So ideally, my twin goals are to reduce total body weight and cut my total body fat by one third.

The path right now looks like trying to figure out which zone I should aim for when working out to burn fat instead of sugar, to pay attention to incorporating good Omega 3 fats, and to increase muscle with strength training and increased time under tension.

And then the “MyPlan” part of the program recommended this:

  • Focus on getting ample protein at every meal
  • Fill half of your plate with non-starchy vegetables for every meal
  • If not used to preparing food, use more pre-packaged foods (frozen or pre-cut veggies, etc.) for convenience
  • Stop eating when satisfied or approximately 80% full
  • Choose only main dishes with fewer than 5 ingredients
  • Consume at least a half-plate full of colorful vegetables, every day
  • Eat protein every 3-5 hours while awake, depending on hunger
  • Emphasize healthy fats to help control training-induced inflammation
  • Drink at least 3 liters of water per day (about 100oz)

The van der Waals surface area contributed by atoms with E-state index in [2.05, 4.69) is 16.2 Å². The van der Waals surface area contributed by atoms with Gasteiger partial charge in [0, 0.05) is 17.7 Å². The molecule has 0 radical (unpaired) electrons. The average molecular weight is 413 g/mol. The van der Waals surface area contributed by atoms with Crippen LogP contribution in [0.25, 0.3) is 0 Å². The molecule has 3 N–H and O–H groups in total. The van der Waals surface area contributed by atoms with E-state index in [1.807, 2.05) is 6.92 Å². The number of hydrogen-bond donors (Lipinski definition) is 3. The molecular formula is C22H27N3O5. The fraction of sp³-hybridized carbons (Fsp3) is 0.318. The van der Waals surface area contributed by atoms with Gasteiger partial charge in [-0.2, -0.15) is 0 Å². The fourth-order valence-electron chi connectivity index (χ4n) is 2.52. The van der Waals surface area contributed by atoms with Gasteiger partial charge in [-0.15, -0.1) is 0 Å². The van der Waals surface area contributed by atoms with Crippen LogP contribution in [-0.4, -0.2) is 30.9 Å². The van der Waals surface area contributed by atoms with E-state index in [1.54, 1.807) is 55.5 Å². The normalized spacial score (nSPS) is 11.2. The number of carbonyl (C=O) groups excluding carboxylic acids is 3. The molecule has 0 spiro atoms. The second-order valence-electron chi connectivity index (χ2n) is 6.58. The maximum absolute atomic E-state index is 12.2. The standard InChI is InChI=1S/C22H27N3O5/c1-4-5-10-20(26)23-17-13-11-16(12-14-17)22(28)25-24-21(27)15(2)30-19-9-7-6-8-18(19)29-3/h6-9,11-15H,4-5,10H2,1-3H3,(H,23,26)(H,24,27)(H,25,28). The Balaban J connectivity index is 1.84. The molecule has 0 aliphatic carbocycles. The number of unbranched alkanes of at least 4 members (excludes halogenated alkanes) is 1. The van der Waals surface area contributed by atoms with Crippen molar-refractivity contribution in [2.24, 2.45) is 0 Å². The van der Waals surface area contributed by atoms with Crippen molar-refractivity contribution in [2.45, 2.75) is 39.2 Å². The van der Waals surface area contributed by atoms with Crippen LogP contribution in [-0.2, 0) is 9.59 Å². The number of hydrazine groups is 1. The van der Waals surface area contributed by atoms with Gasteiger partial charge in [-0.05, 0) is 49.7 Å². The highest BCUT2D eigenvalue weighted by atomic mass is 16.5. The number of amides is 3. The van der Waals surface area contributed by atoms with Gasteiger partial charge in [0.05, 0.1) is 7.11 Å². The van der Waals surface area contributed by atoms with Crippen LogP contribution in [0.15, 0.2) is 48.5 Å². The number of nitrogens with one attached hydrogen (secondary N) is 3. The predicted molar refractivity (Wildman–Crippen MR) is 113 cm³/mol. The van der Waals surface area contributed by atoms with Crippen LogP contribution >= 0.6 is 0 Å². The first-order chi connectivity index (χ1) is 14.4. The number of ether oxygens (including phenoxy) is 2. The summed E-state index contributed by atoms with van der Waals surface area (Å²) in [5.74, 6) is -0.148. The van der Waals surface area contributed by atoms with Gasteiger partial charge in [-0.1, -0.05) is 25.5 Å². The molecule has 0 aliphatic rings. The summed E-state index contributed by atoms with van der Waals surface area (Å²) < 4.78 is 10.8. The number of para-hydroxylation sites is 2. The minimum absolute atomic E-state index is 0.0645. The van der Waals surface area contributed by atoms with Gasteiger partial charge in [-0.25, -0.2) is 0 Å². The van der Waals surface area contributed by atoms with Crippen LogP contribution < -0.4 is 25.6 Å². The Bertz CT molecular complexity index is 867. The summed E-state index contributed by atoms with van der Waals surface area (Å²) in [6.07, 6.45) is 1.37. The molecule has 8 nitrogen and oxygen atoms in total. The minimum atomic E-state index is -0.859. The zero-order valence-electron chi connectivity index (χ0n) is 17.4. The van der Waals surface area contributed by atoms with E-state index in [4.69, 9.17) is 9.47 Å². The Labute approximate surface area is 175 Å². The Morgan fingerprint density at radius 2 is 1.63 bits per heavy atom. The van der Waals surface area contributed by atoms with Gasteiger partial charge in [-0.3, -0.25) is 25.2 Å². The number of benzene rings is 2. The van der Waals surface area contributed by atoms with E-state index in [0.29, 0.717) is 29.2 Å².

• Limit caffeine to 1 cup of coffee per day
  • Limit alcohol to fewer than 3 drinks per week
  • Take specific supplements determined by your metabolic chemistry (lab work)

I had to put the blasphemy in bold. Limit my coffee? Are you people FREAKING NUTS? I was so totally on board with the whole thing until then. But this plan attacked my coffee. It’s the one thing that keeps me from drinking soda.

Protein? Check.

Non-starchy vegetables? No problem.

Stop eating sooner? Yeah, I need to work on that, especially after a night like tonight when I ate WAY too much watermelon. I am now the bloated gaseous queen of noxiousness. Too much watermelon = BAD.

Simple main dishes? Dude, my middle name is Simple.

Colorful veggies and protein? Didn’t we already address those? Check and check.

Healthy fats? Going to work on more Omega 3s.

Water? Eh, I have a love/hate relationship with water. Every now and then I hate drinking water; the rest of the time I love it. There are some times when I can guarantee I’ll drink the requisite amount of water – in the hot tub, in the bath tub, in the car on the way home, and apparently late night blogging.

Coffee limit? Grumble grumble grumble. I’m going to see about that. I think I can do this without giving up that vice.

Alcohol limit? No problem, really. I enjoy drinking, but I am going to go Whole30, and that takes out alcohol anyway.

Supplements? Well, I’d need to do those tests. That gets pricey. I’m not sure I’m going to put the money aside for that this time.